By Ian MacWilliam
BBC Central Asia correspondent
An opposition group in Uzbekistan has written to the US secretary of state asking for Washington to press for economic reform in the republic.
Uzbek businessman Sanjar Umarov leads Sunshine Uzbekistan
The recently formed Sunshine Uzbekistan Coalition says the government's bloody suppression of a protest in Andijan last month shocked Uzbek citizens.
The coalition called for economic reforms to prevent a drift towards extremism.
Sunshine Uzbekistan appeared on the Uzbek political scene only in April.
Now the group has written to US Secretary of State Condoleezza Rice calling on Washington and other countries to support its programme for economic reforms in Uzbekistan.
Without what the letter describes as "forceful intervention" by the US and the world community, it says that repressive Uzbek government policies will continue to radicalise the population, increasing support for extremists
Sunshine Uzbekistan is led by Sanjar Umarov, an Uzbek businessman with strong ties to the United States.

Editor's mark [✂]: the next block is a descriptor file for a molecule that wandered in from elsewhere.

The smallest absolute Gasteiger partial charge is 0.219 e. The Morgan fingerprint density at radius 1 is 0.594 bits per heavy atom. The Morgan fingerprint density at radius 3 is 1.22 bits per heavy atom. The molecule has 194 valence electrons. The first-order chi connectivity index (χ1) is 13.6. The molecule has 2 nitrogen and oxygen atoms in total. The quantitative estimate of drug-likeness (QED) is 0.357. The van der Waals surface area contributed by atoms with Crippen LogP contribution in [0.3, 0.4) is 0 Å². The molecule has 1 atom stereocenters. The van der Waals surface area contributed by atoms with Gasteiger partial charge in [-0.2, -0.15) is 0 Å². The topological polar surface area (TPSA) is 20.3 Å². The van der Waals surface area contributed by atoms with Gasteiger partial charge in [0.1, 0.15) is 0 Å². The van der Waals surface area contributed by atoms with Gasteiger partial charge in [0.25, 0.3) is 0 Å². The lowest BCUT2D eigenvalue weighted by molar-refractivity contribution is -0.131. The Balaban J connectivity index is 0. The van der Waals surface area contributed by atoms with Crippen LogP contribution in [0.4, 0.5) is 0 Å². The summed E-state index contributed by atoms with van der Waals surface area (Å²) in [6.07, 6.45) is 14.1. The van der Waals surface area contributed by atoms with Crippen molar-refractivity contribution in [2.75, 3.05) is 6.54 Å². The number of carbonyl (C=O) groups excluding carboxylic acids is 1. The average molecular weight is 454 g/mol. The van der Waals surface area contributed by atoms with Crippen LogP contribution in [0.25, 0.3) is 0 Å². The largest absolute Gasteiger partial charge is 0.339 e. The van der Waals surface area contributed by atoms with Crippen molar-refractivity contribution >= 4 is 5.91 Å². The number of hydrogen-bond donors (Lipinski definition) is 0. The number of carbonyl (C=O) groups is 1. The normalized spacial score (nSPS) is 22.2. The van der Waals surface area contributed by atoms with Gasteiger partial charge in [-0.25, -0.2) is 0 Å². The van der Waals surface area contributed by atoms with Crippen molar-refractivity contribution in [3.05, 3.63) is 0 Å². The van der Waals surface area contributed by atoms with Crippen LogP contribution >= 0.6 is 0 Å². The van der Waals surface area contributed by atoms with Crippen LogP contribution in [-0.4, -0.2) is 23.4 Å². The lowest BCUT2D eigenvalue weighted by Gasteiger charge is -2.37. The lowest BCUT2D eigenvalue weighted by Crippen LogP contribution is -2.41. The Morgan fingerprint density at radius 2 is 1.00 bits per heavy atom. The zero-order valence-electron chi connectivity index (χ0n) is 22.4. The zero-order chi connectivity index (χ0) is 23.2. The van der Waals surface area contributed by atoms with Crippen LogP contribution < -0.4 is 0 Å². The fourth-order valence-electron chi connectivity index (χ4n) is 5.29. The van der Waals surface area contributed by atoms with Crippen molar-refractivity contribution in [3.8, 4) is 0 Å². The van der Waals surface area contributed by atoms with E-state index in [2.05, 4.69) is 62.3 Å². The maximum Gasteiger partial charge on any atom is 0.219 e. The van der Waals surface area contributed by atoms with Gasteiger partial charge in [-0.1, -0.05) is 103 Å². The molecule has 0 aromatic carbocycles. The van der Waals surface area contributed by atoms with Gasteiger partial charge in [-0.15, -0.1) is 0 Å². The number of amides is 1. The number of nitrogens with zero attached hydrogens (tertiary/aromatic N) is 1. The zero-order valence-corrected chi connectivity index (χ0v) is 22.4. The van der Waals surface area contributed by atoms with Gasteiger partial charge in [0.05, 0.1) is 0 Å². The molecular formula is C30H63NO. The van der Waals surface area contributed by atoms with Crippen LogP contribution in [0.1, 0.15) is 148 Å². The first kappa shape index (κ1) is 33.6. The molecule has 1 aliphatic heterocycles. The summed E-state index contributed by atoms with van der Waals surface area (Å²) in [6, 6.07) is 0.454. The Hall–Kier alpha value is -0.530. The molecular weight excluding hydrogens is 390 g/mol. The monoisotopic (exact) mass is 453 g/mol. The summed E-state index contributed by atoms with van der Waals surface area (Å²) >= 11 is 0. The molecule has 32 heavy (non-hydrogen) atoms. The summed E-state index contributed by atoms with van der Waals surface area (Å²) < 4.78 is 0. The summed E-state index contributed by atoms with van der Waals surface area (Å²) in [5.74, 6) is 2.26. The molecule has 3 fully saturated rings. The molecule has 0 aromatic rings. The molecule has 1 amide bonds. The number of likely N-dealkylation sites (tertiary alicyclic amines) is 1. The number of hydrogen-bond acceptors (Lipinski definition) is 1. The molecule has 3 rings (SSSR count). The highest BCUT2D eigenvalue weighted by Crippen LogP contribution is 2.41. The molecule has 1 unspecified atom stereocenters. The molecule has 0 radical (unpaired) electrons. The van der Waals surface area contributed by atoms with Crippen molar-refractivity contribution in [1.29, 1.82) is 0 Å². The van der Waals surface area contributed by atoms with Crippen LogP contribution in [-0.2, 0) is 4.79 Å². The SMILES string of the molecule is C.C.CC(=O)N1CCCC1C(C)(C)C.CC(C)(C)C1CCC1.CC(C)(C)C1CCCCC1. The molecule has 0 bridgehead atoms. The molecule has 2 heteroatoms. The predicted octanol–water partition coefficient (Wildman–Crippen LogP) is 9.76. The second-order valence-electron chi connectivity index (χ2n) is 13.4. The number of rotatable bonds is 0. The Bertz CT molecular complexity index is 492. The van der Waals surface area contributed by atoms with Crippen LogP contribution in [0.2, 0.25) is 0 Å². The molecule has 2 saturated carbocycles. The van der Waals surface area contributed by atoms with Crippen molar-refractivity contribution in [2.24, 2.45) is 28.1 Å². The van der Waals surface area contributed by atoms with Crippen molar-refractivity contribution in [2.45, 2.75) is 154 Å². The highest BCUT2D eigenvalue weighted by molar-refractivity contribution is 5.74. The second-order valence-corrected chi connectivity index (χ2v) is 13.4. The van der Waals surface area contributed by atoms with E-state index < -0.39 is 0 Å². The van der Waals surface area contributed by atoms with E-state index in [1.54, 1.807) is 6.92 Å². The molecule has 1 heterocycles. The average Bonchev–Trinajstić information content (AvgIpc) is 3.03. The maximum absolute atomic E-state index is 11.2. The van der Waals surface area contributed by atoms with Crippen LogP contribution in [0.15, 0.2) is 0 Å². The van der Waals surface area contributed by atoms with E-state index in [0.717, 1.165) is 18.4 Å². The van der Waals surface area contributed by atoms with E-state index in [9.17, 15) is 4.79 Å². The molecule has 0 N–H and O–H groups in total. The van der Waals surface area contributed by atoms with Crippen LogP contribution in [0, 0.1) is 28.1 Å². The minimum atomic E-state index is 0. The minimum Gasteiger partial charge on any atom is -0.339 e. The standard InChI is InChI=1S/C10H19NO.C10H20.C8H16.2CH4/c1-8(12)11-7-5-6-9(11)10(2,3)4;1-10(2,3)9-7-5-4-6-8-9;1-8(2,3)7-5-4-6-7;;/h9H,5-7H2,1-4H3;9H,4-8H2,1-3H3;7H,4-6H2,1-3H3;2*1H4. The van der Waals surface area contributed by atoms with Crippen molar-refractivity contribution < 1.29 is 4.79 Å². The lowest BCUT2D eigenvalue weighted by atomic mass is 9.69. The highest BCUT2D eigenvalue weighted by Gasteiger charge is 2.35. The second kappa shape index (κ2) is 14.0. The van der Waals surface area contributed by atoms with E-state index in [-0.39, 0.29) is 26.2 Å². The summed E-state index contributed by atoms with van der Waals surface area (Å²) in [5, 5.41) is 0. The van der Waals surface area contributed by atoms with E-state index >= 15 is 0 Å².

The coalition was set up by a group of businessmen and human rights workers who say that economic reforms are essential to prevent this Central Asian nation from sinking into poverty and radicalism.
This letter to Condoleezza Rice comes a month after soldiers opened fire on a large anti-government protest in the eastern town of Andijan.
Human rights groups and witnesses say as many as 500 people died. The government says only 173 were killed.
Sunshine Uzbekistan disputed the government's assertion that those who were killed were Islamic terrorists.
Their letter said the Andijan protest was supported by peaceful citizens who had lost faith in their government, and it accused Tashkent of criminal responsibility for the loss of life.
Sunshine Uzbekistan is still a somewhat mysterious group.
Most opposition parties are banned in Uzbekistan, and in the wake of the Andijan killings, human rights groups say there has been a wave of arrests of people who have criticised the government.